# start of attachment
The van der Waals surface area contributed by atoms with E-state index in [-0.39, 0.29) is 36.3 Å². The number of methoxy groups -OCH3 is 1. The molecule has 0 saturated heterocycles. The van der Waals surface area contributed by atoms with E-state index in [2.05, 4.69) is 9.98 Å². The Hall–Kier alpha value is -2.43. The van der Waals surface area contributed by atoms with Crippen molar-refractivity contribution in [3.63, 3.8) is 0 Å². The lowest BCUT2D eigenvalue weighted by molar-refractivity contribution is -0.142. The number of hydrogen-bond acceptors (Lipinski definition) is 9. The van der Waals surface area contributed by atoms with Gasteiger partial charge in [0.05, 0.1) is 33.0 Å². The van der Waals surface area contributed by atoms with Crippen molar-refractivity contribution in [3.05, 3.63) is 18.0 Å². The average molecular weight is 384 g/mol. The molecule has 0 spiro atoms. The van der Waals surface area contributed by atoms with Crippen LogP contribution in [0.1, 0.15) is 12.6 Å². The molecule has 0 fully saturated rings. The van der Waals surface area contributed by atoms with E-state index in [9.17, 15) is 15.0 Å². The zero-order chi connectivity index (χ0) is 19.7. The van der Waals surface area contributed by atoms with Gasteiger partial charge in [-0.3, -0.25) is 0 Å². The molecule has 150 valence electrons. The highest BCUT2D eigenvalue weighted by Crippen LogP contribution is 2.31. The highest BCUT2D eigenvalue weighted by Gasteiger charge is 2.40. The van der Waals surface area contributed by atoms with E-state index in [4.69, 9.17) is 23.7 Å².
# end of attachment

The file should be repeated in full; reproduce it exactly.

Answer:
The van der Waals surface area contributed by atoms with E-state index in [-0.39, 0.29) is 36.3 Å². The number of methoxy groups -OCH3 is 1. The molecule has 0 saturated heterocycles. The van der Waals surface area contributed by atoms with E-state index in [2.05, 4.69) is 9.98 Å². The Hall–Kier alpha value is -2.43. The van der Waals surface area contributed by atoms with Crippen molar-refractivity contribution in [3.63, 3.8) is 0 Å². The lowest BCUT2D eigenvalue weighted by molar-refractivity contribution is -0.142. The number of hydrogen-bond acceptors (Lipinski definition) is 9. The van der Waals surface area contributed by atoms with Gasteiger partial charge in [0.05, 0.1) is 33.0 Å². The van der Waals surface area contributed by atoms with Crippen molar-refractivity contribution in [3.05, 3.63) is 18.0 Å². The average molecular weight is 384 g/mol. The molecule has 0 spiro atoms. The van der Waals surface area contributed by atoms with Crippen LogP contribution in [0.1, 0.15) is 12.6 Å². The molecule has 0 fully saturated rings. The van der Waals surface area contributed by atoms with E-state index in [9.17, 15) is 15.0 Å². The zero-order chi connectivity index (χ0) is 19.7. The van der Waals surface area contributed by atoms with Gasteiger partial charge in [-0.3, -0.25) is 0 Å². The molecule has 150 valence electrons. The highest BCUT2D eigenvalue weighted by Crippen LogP contribution is 2.31. The highest BCUT2D eigenvalue weighted by Gasteiger charge is 2.40. The van der Waals surface area contributed by atoms with E-state index in [4.69, 9.17) is 23.7 Å².